The Historic Advance

If the political system is blind to the mounting problems of our people and thus less capable of addressing them, then the path to repair demands more than a handful of reforms. It calls for the renewal of “the historic advance,” whose blockage four decades ago signaled the ability of the institutional players to stave off the democratic polity. This conception of a “historic advance” is the essential counterpoint to the decline of the political process.

It refers to the cumulative changes in the situation of the urban laboring populations of Western Europe, North America, and later, Japan over the century ending in the 1970s. Circa 1870, urban laborers were typically only a minority of the population. They lived at the margins of subsistence and society, suffered high rates of illiteracy and disease, had only a minimal participation in the national polities, if any, and were largely viewed as foreigners by their own societies. One hundred years later that had changed. The urban laboring population had become a numerical majority, and their living standards had leapt upward, not least due to the expansion of schools, social insurance, and the rest of the modern welfare state. Illiteracy and epidemic diseases had been seemingly erased forever; the “lower” orders had gained an influential place in an increasingly democratic political process and participated more or less as equals in the cultural realm.

After the defeat of the tumultuous Sixties, this trend was reversed. Politics went from liberal to illiberal, from relatively open to firmly closed. Unemployment rose, upper income rose sharply, middle income stagnated, and lower income fell. Attacks on the welfare state and on its funding became both common and effective. Among the very poor, tuberculosis and venereal diseases made a comeback-by-neglect. The distribution of good health, like that of housing, education, and cultural opportunity, also tilted against middle- and especially lower-income groups. Unions came under sharp attack, and their weakening further undercut the role of the urban laboring population in the polity. Internationally, détente gave way to an even bigger arms race, arms exports rose dramatically, and the cold war was expanded in Africa and Latin America, to be succeeded in time by an endless “war on terror.”

The historic advance is analyzed as a vector sum, on the one hand, of cumulative, popular, democratic demands and mobilizations that culminated in the mass, multiclass movements of the Sixties and, on the other, of the emergence of modern corporate forms, first of business organization, later of political and cultural institutions, which demanded and achieved a higher-quality labor force. The entry of the lower-class laboring populations, previously excluded and now wanted, into their national societies on an equitable basis took the form of a multiclass social, political, economic, and even cultural agent, here called by its nineteenth-century name, the Democracy.3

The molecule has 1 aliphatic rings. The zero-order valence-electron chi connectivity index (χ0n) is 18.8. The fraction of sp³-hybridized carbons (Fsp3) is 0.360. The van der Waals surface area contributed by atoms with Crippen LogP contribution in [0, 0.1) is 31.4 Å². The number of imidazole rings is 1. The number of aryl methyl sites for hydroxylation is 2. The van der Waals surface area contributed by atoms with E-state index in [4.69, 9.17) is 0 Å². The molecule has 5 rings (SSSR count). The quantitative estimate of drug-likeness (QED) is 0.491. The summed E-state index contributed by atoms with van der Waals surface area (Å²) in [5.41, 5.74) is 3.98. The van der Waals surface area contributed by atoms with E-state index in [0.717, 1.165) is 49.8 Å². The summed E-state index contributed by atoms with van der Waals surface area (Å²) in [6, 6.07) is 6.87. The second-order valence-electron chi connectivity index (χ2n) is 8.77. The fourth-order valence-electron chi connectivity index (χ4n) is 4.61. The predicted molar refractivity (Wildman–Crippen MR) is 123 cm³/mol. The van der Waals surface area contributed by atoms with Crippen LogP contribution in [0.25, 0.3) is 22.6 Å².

But within the improving situation of the urban laboring strata, a new social class was also born and rapidly developed. For the moment and as a first approximation we can refer to the urban laborers as “the workers” and this new “middle” class as “the cadre.” The latter was created and especially nurtured within the developing corporative institutions, becoming in time a relatively privileged class inclined to desert the advance, bring it to a close, and roll back some of its gains.4

To Follow

Part 1 of the book characterizes the advance itself, the emergence and maturation of “corporate society,” and its novel social structure and social players. One cannot view the advance and subsequent halt in mechanical, historicist terms. The Democracy was an ensemble of morally related, mass, multiclass social movements acting over historic time in socially conflicted situations culminating in the Sixties. Then, from roughly 1958 to 1970, across the whole of the developed world, it attempted to continue the historic advance beyond limits imposed by its corporate partners in the historic vector. These movements for modernization were defeated, thus ushering in a period of reaction that continues to the present. The burden of part 1 is to clarify this interpretation of late twentieth-century history and to show how it is plausibly rooted in the evidence.

Part 2 analyzes the corporation-shaped, or “Intersection,” society created by and within the historic advance, that is, by an emerging collaboration among corporations, government, and the educational system. It contains a new sort of middle class, the cadre, whose advantages and privileges flow from its central productive role within corporate and corporately organized institutions.

Reflecting their work, corporate society is a “fabricated” society in which “spontaneous,” or “natural,” or “traditional” social forms such as the family, dynasty, individual property, and even patriarchy have been subordinated and then transformed. For the most part, “society” is now directly fabricated in the coordinate division of labor and hierarchy that first emerged within the modern corporation in the years between the two world wars—elite, cadre, and worker. That division of labor and its functional hierarchy have since spread to the other two cooperating institutions of the Intersection, namely, government and those cultural institutions which are capped by the modern university system. The leitmotif of “spontaneous and natural” society versus “fabricated” society will be qualified and modified as our analysis proceeds, but the contrast cannot and should not be entirely eliminated, as we will see.